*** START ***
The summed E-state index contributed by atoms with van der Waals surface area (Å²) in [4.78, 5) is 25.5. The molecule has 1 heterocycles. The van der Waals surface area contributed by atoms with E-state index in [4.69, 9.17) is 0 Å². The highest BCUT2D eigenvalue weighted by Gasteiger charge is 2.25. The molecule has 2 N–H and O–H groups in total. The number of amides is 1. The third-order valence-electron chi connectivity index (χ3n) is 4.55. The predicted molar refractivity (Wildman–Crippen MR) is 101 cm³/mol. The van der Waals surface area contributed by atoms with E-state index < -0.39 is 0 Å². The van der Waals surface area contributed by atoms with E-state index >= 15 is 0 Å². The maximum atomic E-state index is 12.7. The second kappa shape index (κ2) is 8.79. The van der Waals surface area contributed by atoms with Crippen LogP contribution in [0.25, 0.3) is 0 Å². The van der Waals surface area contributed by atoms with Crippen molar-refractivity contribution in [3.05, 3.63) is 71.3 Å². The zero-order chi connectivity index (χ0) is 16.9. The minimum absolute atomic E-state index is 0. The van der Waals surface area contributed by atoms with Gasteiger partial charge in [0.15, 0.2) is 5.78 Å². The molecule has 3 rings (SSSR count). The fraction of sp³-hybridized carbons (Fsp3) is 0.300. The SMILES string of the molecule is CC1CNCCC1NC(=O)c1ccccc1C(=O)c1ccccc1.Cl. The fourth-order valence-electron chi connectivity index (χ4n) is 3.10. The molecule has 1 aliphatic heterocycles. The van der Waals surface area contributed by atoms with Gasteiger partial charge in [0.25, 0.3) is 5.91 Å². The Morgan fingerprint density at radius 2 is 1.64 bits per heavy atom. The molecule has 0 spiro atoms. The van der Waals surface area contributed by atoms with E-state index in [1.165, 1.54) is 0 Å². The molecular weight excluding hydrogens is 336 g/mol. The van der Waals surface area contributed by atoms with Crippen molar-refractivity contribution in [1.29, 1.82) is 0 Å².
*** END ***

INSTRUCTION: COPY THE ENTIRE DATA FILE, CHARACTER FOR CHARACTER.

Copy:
The summed E-state index contributed by atoms with van der Waals surface area (Å²) in [4.78, 5) is 25.5. The molecule has 1 heterocycles. The van der Waals surface area contributed by atoms with E-state index in [4.69, 9.17) is 0 Å². The highest BCUT2D eigenvalue weighted by Gasteiger charge is 2.25. The molecule has 2 N–H and O–H groups in total. The number of amides is 1. The third-order valence-electron chi connectivity index (χ3n) is 4.55. The predicted molar refractivity (Wildman–Crippen MR) is 101 cm³/mol. The van der Waals surface area contributed by atoms with E-state index < -0.39 is 0 Å². The van der Waals surface area contributed by atoms with E-state index >= 15 is 0 Å². The maximum atomic E-state index is 12.7. The second kappa shape index (κ2) is 8.79. The van der Waals surface area contributed by atoms with Crippen LogP contribution in [0.25, 0.3) is 0 Å². The van der Waals surface area contributed by atoms with Crippen molar-refractivity contribution in [3.05, 3.63) is 71.3 Å². The zero-order chi connectivity index (χ0) is 16.9. The minimum absolute atomic E-state index is 0. The van der Waals surface area contributed by atoms with Gasteiger partial charge in [0.15, 0.2) is 5.78 Å². The molecule has 3 rings (SSSR count). The fraction of sp³-hybridized carbons (Fsp3) is 0.300. The SMILES string of the molecule is CC1CNCCC1NC(=O)c1ccccc1C(=O)c1ccccc1.Cl. The fourth-order valence-electron chi connectivity index (χ4n) is 3.10. The molecule has 1 aliphatic heterocycles. The van der Waals surface area contributed by atoms with Gasteiger partial charge in [0.25, 0.3) is 5.91 Å². The Morgan fingerprint density at radius 2 is 1.64 bits per heavy atom. The molecule has 0 spiro atoms. The van der Waals surface area contributed by atoms with E-state index in [1.165, 1.54) is 0 Å². The molecular weight excluding hydrogens is 336 g/mol. The van der Waals surface area contributed by atoms with Crippen molar-refractivity contribution in [1.29, 1.82) is 0 Å².